We pulled into the wooded campground later than hoped. It was 4:30 pm, less than two hours before dark. They call it a shakedown – our first camping trip when we’d finally use our new RV in the wild. It was no surprise that we were running late.
My wife and I decided we wanted a travel trailer a few months earlier. A whirlwind of searching, messaging, inspecting, purchasing, cleaning, outfitting, troubleshooting, and planning followed. Then, of course, we spent some time driving around the neighborhood, practicing towing our new RV. Now here we were, on the coastal plain of North Carolina, arriving at our very first RV site.
Fortunately, we’d picked a familiar campground – definitely helpful for a shakedown. The gravel site was wide, flat, and relationship-approved. Backing in the trailer didn’t lead to any instant arguments that can happen with RV couples. The setup went well. Crank the jacks. Stabilize the corners. Nervously connect to shore power following a carefully rehearsed procedure to avoid an unscheduled fireworks show.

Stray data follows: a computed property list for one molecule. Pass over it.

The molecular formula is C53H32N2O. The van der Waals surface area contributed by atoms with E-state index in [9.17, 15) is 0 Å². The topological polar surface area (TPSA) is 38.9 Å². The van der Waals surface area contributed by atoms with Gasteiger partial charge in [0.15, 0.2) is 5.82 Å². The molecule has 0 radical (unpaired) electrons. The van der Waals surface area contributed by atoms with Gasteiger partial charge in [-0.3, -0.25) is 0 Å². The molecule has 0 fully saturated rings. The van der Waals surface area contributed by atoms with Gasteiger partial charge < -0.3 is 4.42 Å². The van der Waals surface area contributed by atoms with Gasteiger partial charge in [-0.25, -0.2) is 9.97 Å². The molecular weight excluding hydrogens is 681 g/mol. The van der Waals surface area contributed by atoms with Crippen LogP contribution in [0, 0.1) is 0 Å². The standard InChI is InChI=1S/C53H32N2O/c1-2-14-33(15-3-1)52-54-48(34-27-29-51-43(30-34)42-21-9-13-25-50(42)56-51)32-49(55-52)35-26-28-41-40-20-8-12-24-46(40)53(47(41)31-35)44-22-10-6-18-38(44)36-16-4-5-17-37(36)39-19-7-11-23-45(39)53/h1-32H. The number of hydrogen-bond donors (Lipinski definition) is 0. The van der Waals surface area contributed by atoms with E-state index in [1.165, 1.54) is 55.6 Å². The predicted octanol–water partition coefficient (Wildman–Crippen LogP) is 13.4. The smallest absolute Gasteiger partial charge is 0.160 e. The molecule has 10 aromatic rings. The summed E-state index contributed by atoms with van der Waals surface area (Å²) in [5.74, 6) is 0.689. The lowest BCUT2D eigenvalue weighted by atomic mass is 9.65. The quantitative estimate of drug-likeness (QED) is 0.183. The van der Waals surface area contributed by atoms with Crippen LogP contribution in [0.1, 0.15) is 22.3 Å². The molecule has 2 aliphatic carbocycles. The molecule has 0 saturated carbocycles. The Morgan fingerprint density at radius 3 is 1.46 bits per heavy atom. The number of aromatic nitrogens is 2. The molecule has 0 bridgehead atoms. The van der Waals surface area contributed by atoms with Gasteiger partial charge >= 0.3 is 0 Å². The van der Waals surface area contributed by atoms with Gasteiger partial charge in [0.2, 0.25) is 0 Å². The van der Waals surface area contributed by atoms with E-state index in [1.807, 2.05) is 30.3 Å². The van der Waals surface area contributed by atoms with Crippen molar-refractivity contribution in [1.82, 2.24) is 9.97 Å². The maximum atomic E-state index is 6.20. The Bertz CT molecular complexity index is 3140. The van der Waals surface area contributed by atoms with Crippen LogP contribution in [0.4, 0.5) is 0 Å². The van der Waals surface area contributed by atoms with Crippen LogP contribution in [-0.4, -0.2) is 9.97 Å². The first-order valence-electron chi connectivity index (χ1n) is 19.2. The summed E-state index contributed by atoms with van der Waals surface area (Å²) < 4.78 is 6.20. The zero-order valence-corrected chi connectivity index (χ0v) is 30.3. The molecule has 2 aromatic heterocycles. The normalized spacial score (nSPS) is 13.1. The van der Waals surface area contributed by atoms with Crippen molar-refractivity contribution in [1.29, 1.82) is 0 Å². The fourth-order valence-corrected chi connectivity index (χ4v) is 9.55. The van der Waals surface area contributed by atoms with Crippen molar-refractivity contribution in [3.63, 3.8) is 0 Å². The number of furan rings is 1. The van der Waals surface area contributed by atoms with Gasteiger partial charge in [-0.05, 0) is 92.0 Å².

To save time and our sanity, we made a helpful decision based on past adventures: learn things incrementally. Thus, we would skip the water and waste systems on this first trip and use the campground bathrooms and showers. After setting up, we had time for a quick walk to the lake. While watching a late-winter sunset, we vigorously debated the finer points of minor things, like where to store AA batteries or hang wet towels.